Robots in the greenhouse


In researching the complex trait drought stress, KWS is using a sophisticated system for phenotyping corn and sugarbeet plants.

Sometimes research seems like a video game: The team Ben Gruber guides through the greenhouse using his laptop is ready and waiting at the starting gate. Previously, the KWS biologist had precisely defined the moves and paths of his interactive team: Which robot will leave its position when to then approach one of the numbered plant tables? And in what order will the plants be taken to the various stations in the test series?

Employing forward-looking tactics is essential to keep operations running smoothly. Many plant tables are needed for a collaborative research project involving biologists and physicists at KWS who aim to phenotype corn and sugarbeet plants in a greenhouse. Phenotyping is a process of measuring and analyzing a plant’s external appearance in detail — that is, its phenotype. In this way, both the influence of environmental factors and the influence of the plant’s genetic resources can be recorded.

Gruber and his colleagues are engaged in a topic particularly pressing for farmers: They are researching traits related to drought tolerance. “We still don’t know which genes plants actively switch on when they experience drought stress,” explains the biologist. An in-depth understanding of this is, however, important to effectively support breeding of drought-tolerant varieties in the future, Gruber points out.

Digital solutions have long been in widespread use outside in the field, but now they’re increasingly moving into the protected area of the greenhouse: The flat, at first glance inconspicuous, lowpad robots are reminiscent of mobile lifting platforms. “These devices have proved themselves in online mail-order companies’ logistics centers, and they also work for us here,” Gruber explains. The robots he selected for the test project offer more flexibility than, for example, conveyor belts. This makes them ideal for moving the plant tables, which weigh more than 50 kilograms each, to the various stations in the greenhouse.

The corn and sugarbeet plants are weighed regularly to determine their water consumption over the course of an entire day. The information about transpiration is then combined with other data. A sensor system on the ceiling measures the existing differences in temperature and humidity. “Parameters like these are crucial for the leaf stomata and thus for the plant’s water consumption,” Gruber explains. “With our approach, we hope to better understand how plants react to certain conditions and why, for example, the leaf stomata open at varying rates.”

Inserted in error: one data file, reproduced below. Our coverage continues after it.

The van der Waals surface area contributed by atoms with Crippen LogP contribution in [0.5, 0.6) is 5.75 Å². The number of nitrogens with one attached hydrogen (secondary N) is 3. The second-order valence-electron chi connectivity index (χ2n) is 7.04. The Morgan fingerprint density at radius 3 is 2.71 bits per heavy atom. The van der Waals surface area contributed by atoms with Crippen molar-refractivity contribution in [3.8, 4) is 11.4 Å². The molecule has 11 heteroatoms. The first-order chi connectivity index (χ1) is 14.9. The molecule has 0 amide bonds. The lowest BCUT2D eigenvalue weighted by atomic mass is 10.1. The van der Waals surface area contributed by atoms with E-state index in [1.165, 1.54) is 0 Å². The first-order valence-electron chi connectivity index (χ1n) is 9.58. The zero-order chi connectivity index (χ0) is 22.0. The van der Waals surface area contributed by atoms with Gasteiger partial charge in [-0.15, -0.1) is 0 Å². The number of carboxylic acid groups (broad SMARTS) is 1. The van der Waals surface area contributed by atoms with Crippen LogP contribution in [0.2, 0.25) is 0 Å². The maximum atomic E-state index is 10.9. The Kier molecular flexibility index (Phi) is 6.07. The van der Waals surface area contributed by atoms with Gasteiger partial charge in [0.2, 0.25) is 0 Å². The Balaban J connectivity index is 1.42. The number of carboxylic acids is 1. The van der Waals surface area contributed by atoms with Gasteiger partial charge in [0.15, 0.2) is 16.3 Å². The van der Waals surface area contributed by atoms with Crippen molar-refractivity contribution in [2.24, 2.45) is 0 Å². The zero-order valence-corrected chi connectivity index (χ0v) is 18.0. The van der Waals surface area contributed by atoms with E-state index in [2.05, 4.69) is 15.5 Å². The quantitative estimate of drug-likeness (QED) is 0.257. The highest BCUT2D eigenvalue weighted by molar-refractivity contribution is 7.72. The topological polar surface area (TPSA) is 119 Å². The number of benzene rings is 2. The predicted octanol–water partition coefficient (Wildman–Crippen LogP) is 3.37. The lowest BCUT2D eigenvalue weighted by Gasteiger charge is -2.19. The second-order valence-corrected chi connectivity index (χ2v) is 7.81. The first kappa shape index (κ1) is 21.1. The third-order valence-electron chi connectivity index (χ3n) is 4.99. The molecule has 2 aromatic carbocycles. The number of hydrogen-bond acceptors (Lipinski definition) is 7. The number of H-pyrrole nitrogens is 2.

To clarify this and other issues, such as yield production and yield physiology, KWS researchers carefully examine the plants’ visual traits. The scientists observe, among other things, how the plants’ shape, size and weight change as they develop. So they can do this, the robots transport the plant tables to another station: the PhenoFactory.”

In front of the blue interior wall, the green of the plants stands out particularly clearly. The cameras in the PhenoFactory are automatically triggered once the robots have moved the plant tables into the correct position. The photographs make it possible to see the water content of the plants. The plants are scanned from all sides to obtain information from various perspectives. Gruber says: “The technology enables us to collect data 24 hours a day, 365 days a year. This high test frequency is important for achieving good validity and comparability of the results.”

This comparability was already influenced before the test began — at the point the plants were sown. Selecting the right precultures is therefore important to be able to later study traits like size by looking at plants that have as homogeneous as possible genetically identical traits.

The robots take the plant tables from the PhenoFactory back to their places. Then they head back to their starting area where they wait for their next assignment. “Technology supports us in our research, but it can’t replace know-how and experience,” says Gruber, adding that human expertise would remain indispensable, particularly in analyzing collected data.

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